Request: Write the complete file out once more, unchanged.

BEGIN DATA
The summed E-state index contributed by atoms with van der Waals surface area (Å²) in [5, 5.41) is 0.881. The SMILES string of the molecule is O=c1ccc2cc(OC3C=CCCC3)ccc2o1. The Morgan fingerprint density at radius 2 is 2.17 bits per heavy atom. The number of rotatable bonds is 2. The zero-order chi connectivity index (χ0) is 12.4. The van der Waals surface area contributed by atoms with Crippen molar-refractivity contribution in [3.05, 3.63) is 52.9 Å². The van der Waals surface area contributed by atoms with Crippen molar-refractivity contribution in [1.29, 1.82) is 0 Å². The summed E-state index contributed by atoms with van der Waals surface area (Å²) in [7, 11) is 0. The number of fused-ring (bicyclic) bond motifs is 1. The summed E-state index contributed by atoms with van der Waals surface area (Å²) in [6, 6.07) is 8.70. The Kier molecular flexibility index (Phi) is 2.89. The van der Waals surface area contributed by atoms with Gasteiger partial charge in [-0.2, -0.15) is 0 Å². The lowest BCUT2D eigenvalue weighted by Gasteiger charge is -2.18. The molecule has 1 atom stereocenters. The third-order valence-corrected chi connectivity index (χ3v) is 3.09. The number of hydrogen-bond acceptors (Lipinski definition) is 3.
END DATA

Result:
The summed E-state index contributed by atoms with van der Waals surface area (Å²) in [5, 5.41) is 0.881. The SMILES string of the molecule is O=c1ccc2cc(OC3C=CCCC3)ccc2o1. The Morgan fingerprint density at radius 2 is 2.17 bits per heavy atom. The number of rotatable bonds is 2. The zero-order chi connectivity index (χ0) is 12.4. The van der Waals surface area contributed by atoms with Crippen molar-refractivity contribution in [3.05, 3.63) is 52.9 Å². The van der Waals surface area contributed by atoms with Crippen molar-refractivity contribution in [1.29, 1.82) is 0 Å². The summed E-state index contributed by atoms with van der Waals surface area (Å²) in [7, 11) is 0. The number of fused-ring (bicyclic) bond motifs is 1. The summed E-state index contributed by atoms with van der Waals surface area (Å²) in [6, 6.07) is 8.70. The Kier molecular flexibility index (Phi) is 2.89. The van der Waals surface area contributed by atoms with Gasteiger partial charge in [-0.2, -0.15) is 0 Å². The lowest BCUT2D eigenvalue weighted by Gasteiger charge is -2.18. The molecule has 1 atom stereocenters. The third-order valence-corrected chi connectivity index (χ3v) is 3.09. The number of hydrogen-bond acceptors (Lipinski definition) is 3.